Will California's Tough New 'Equal Pay' Law Ultimately Be A Boon Or Burden For Women?

California, once a bastion of opportunity and business growth, is putting into effect a new law that some praise as leveling the playing field while others criticize as harmful regulations on a state that has already become hostile to business.

According to The Washington Times, Gov. Jerry Brown has signed legislation to force equal pay for men and women, not just for equal work, but also for "substantially similar work."


Gov. Brown explained, “Sixty-six years after passage of the California Equal Pay Act, many women still earn less money than men doing the same or similar work. This bill is another step toward closing the persistent wage gap between men and women.”

A National Partnership for Women & Families report claims that women in the California workforce still make only 84 cents for every dollar that men make.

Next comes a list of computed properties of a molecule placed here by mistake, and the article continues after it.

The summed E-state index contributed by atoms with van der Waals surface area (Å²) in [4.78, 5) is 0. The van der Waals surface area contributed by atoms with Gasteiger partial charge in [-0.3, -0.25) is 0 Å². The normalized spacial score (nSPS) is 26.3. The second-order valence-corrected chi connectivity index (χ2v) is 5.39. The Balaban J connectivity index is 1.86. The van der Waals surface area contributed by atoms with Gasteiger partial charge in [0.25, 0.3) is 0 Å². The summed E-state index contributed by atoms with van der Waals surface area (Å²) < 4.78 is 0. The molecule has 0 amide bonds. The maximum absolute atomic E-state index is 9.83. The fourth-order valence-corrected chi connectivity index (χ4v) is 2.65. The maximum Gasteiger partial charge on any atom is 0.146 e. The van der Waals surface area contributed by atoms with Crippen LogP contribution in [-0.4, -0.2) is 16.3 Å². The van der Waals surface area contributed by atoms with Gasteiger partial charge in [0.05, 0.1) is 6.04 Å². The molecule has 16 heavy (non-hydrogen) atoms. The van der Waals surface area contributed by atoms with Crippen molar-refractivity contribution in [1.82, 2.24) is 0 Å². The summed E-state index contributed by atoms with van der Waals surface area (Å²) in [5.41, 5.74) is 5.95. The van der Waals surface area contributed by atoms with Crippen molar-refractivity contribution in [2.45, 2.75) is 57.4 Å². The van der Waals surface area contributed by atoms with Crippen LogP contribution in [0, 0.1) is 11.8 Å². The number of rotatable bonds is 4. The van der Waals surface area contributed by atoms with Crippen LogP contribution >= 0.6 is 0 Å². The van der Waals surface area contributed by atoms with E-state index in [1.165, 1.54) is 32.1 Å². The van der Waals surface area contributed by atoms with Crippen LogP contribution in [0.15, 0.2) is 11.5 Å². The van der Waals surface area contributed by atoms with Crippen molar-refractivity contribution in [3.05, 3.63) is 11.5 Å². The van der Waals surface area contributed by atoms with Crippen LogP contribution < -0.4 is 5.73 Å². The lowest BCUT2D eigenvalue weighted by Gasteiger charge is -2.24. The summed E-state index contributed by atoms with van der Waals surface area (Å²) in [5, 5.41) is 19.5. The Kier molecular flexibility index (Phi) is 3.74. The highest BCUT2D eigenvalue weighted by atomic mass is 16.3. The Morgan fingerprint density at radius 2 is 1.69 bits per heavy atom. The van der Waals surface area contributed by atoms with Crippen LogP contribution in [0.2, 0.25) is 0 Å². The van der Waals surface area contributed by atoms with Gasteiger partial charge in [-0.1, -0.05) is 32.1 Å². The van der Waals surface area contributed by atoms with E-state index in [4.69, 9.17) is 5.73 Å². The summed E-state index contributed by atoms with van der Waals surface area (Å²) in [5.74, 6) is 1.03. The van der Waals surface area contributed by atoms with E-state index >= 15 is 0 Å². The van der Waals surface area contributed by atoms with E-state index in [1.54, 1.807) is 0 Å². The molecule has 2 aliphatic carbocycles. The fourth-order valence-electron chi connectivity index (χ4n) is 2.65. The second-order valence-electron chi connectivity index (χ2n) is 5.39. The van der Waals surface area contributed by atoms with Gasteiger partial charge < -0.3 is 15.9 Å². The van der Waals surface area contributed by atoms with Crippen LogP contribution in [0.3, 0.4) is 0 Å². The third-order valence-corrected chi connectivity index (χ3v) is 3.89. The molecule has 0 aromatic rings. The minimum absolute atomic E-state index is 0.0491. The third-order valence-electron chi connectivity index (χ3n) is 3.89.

But the new law is drawing plenty of criticism. Some argue that the wage gap exists primarily because of career choices, longevity, and the fact that women are more likely to work part-time jobs that typically do not pay as well per hour as full-time jobs.

Senior fellow at Stanford University Richard A. Epstein says the bill would simply worse California's economic problems by driving companies out of the state that are already being hampered by the weight of existing regulations.

Others say that the vague language of "substantially similar work" in the law opens up the doors to a litany of litigation. The law also prohibits companies from discriminating in any way against employees seeking a pay raise if they feel they're being discriminated against.

California Political Review's Stephen Frank noted that, ironically, the new law may hit the Hollywood the hardest. He points out that the entertainment center, while a bastion of liberalism, has one of the worst track records in the state for not paying women as much for the same work as men.